Liberal MLA Robert Henderson said he wants to know why the health minister isn't doing more to reduce the wait-list for a family doctor on P.E.I. In the legislature Wednesday, Henderson said the number of doctors being licensed in Canada is on the rise. But on P.E.I., there are still thousands waiting for a family doctor."We're just watching the patient registry, it's like a ticker it just keeps going up and up and up," Henderson said."So why is the minister of health struggling to recruit doctors?"The province recently contracted the Medical Society of P.E.I. to begin recruiting more physicians.The plan is to pay P.E.I. doctors to recruit other doctors to come practise on the Island, and it was negotiated over the last several months.The Health Department and doctors will form a physician recruitment task force. Doctors will consult with the government's existing recruitment team to come up with a marketing strategy, and create a "more efficient and positive" experience for doctors considering moving to P.E.I.P.E.I., like many jurisdictions in Canada, has been experiencing a shortage of doctors and other health-care professionals, and there is currently a waiting list of 14,530 patients on the patient registry seeking a family doctor on P.E.I., according to the province's website. "Islanders without access to a family physician, per capita it's actually the worst record in Atlantic Canada. Even this doctors-recruiting-doctors initiative will need to recruit a doctor to recruit other doctors, which takes a doctor away from providing health-care services to Islanders," Henderson said."When will Islanders expect to see the patient registry begin to decline?"Minister hopes to announce more doctors soonHealth Minister James Aylward said the wait-list does fluctuate, and the province is trying to improve the situation."It is a challenge to recruit doctors here on P.E.I., but you know we made a great announcement the other day for Tignish, which was lacking a family doctor for far too long," Aylward said.Last week, the heath minister announced Dr. Peter Entwistle will begin his practice at the Tignish Health Centre in February. He said the province also has letters of offer out to four other doctors that it's waiting to be signed and sent back.Aylward said government has also introduced other initiatives to help provide care to Islanders."We've done the virtual program with Maple, it has capacity for 10,000 patients to be connected to that service and so far the individuals that have accessed that service have had glowing, glowing reports," Aylward said.Aylward said the province still wants Islanders to have access to a doctor in person. He hopes to be able to announce some new doctors coming to the Island in the near future. More P.E.I. news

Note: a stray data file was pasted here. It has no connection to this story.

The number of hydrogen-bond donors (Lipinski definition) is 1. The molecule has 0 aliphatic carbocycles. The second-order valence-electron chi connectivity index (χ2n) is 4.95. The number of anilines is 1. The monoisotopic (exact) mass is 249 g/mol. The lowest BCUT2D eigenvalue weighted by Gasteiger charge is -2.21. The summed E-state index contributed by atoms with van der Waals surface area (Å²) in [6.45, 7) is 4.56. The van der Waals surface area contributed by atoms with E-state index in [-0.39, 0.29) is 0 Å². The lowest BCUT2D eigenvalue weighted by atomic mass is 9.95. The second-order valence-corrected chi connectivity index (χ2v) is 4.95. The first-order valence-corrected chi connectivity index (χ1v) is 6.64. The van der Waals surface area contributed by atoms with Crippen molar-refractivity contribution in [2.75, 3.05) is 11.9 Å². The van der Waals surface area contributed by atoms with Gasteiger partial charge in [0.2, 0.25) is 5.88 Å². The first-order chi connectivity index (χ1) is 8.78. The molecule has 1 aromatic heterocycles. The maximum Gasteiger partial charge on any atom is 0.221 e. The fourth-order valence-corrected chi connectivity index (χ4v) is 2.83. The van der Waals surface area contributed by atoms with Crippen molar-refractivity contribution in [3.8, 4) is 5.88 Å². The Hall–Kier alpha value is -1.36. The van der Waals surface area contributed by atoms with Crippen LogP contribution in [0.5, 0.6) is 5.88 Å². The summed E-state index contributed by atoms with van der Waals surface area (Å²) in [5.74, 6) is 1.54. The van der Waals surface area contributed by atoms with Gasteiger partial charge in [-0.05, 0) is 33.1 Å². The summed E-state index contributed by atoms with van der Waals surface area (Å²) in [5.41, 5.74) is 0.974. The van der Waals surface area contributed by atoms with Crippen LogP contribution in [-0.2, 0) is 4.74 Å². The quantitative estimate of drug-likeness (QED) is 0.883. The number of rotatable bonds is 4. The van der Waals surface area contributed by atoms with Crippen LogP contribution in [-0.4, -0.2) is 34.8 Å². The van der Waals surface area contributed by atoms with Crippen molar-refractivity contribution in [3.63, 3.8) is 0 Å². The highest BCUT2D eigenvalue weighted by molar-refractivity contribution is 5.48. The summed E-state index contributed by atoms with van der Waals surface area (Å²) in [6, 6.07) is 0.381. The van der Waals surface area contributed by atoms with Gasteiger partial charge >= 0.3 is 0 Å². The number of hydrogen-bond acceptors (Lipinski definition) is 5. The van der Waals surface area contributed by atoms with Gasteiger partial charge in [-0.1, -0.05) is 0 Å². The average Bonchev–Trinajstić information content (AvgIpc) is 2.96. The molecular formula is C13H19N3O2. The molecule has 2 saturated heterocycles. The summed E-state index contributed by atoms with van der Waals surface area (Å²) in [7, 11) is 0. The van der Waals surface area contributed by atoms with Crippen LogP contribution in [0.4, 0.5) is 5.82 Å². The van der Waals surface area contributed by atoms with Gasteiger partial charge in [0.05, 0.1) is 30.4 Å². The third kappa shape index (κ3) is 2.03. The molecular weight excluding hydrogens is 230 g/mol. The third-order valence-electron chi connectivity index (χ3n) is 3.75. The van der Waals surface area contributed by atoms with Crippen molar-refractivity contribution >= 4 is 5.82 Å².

Regina, Shellbrook – Sports have not been shut down entirely, but games have, and practices are now reduced to eight people. All but the youngest of children are now expected to wear masks when appropriate. Those were some of the latest restrictions the Saskatchewan Ministry of Health announced another round of new restrictions to combat the spread of COVID-19. Those restrictions in many ways do not go as far as some of what has been implemented in Alberta and Manitoba in recent days and weeks. Saskatchewan’s new cases on Nov. 25 came in at 164, but the 7-day average is now 214.3, a relatively levelling off over the last four days. While Manitoba has entered another lockdown, on Nov. 24, Alberta announced that it would soon be closing junior high and high schools, reverting to online learning as of next week, and extending the winter break for all students until Jan. 11. Saskatchewan will be doing neither, as it stands. Premier Scott Moe, who is personally self-isolating after a possible exposure to COVID-19 at a Prince Albert restaurant 10 days earlier, made the announcement via videoconference on Nov. 25. He was joined by Chief Medical Health Officer Dr. Saqib Shahab, who was in the Legislature in Regina. The new Saskatchewan measures come into effect at 12:01 a.m., Friday, Nov. 27. Moe said, “Our goal is to find the right balance, on behalf of the people in this province to protect Saskatchewan people from the spread of COVID-19, while at the same time, protecting the Saskatchewan people's jobs and their livelihoods. Our goal is to not shut down businesses, services and activities that ultimately put people out of work, and at times, may threaten their mental health. Our goal is to find ways for those things to operate and to do so safely, so that people can continue to participate in athletics and continue to work, while at the same time, continue to reduce the spread of COVID-19 in our communities.” Public gatherings Moe said, “All indoor public gatherings will be limited to 30 people. This includes all types of social gatherings, including weddings, funerals, as well as worship services. No food or drink maybe present or served at these events, and capacity will also be restricted to 30 people at all casinos bingo halls, arenas live performance venues and movie theatres, as well as any other facilities that currently have the capacity of up to 150 people.” He noted that private gatherings in your home are still limited to five people. Restaurants, bars and night clubs will not be shut down, but they will have to space out indoor clientele even more, with limits of four people per table, and three metres between tables unless they have barriers installed, in which case two metres is sufficient. Sports All team/group sports, activities, games, competitions, recitals, practices, etc. are suspended, according to the release on Nov. 25. This includes amateur and recreational leagues for all age groups. Examples include hockey, curling, racquet sports, cheerleading, dance practices in group setting, etc. “All team sports are going to be paused until Dec. 17,” Moe said. “However, athletes under the age of 18 may continue practicing or training in groups of eight or fewer.” Masks strengthened Mask use is now required for all indoor fitness activities, except for swimming. Individual and group fitness activities can continue, but with three metre spacings and limits of eight people in a group. “All students, employees and visitors in schools and daycares are now required to wear a mask, except when they need to eat or drink. And mask use is now required in all common areas of businesses and workplaces,” Moe said. Children ages zero to two years-old are exempt from wearing masks. Children ages 3-12 should wear a mask if they are able to. All employees and visitors in all common areas in businesses and workplaces, even in those areas which the public does not have access (e.g. construction sites, manufacturing facilities). “Large retail stores, must limit their capacity to 50 per cent or four square meters per person, whichever is less,” Moe said. Sports led to school, work infections Shahab explained the reasoning behind the sports restrictions, saying that the nature of play always has a risk of transmission, even if you follow all the guidelines. “But over the last two to three weeks, they were becoming so frequent, and many cases, they were resulting in, for example, in children's sports, multiple cases then being imported into schools. For adult sports, multiple cases and became imported into workplaces. So, it was really important to have that pause for three weeks to slow down transmission in that setting.” Once cases come down, Shahab said the guidelines may be adjusted again. Moe explained how these particular restrictions were chosen, saying, “It would be great if we could just pinpoint or two venues or one or two activities where this spread is occurring, and just restrict those zones. But the reality is, it’s COVID, it’s in our communities, and it has been spreading in a number of different places, both inside and outside of our homes, and that's why we need to enact a number of different measures to get our numbers under control.” As for why the restrictions didn’t go further, such as a complete shutdown, lockdown or circuit breaker, similar to what was done in the spring, Moe said, “We do understand this virus better than we did back in the spring. We do know more about how it is spread. And we know what we need to do to reduce the spread of this virus, to keep ourselves and keep others safe. We need to just slow down a little bit. “The overwhelming majority of Saskatchewan businesses and their employees in this province are operating safely, day to day. So, it would be terribly unfair, and it would have a huge negative impact, to close down all those businesses and put thousands of Saskatchewan people out of work. Yes, that is what we did, temporarily, this past spring. We took a very sweeping, broad brush approach to shutting down businesses, services and activities in our communities,” he said, adding, “But we don’t believe the solution is another wide-scale lockdown. Moe said, “Putting thousands of Saskatchewan people out of work, devastating small businesses and families, ending their livelihoods in many cases; a much better approach for us is to find the right balance; to find ways for us to operate and to do so even more safely than we have. By ensuring, yes, we are following all the existing guidelines that are in place. And by implementing some additional protocols so businesses and services can remain open and can do so safely.” Moe said, “We’re not prepared to look at a shutdown of our economy, in our communities, at this point in time, and we don’t believe it’s imminent that we will have to do a shutdown, here in the province. But, in saying that, if we’re not able to bend the growth and rate of transmission of this disease, obviously, that is a conversation that may come in the weeks and months ahead.” He said the actions taken thus far, and those added today, will hopefully not only flatten the rate of increase of infections, but bend that curve back down. He thanked the business, athletic and worship organizations that took part in recent consultations with regards to these measures. Both Moe and Shahab held out some hope that some restrictions might be lifted in time for the upcoming holidays. One possibility might be some allowable visits to long-term care homes, with multiple levels of personal protective equipment, but we’re not at that point in time, yet. The Ministry of Health is now posting a listing of outbreaks in long-term care homes on the Government of Saskatchewan website. Brian Zinchuk, Local Journalism Initiative reporter, Estevan Mercury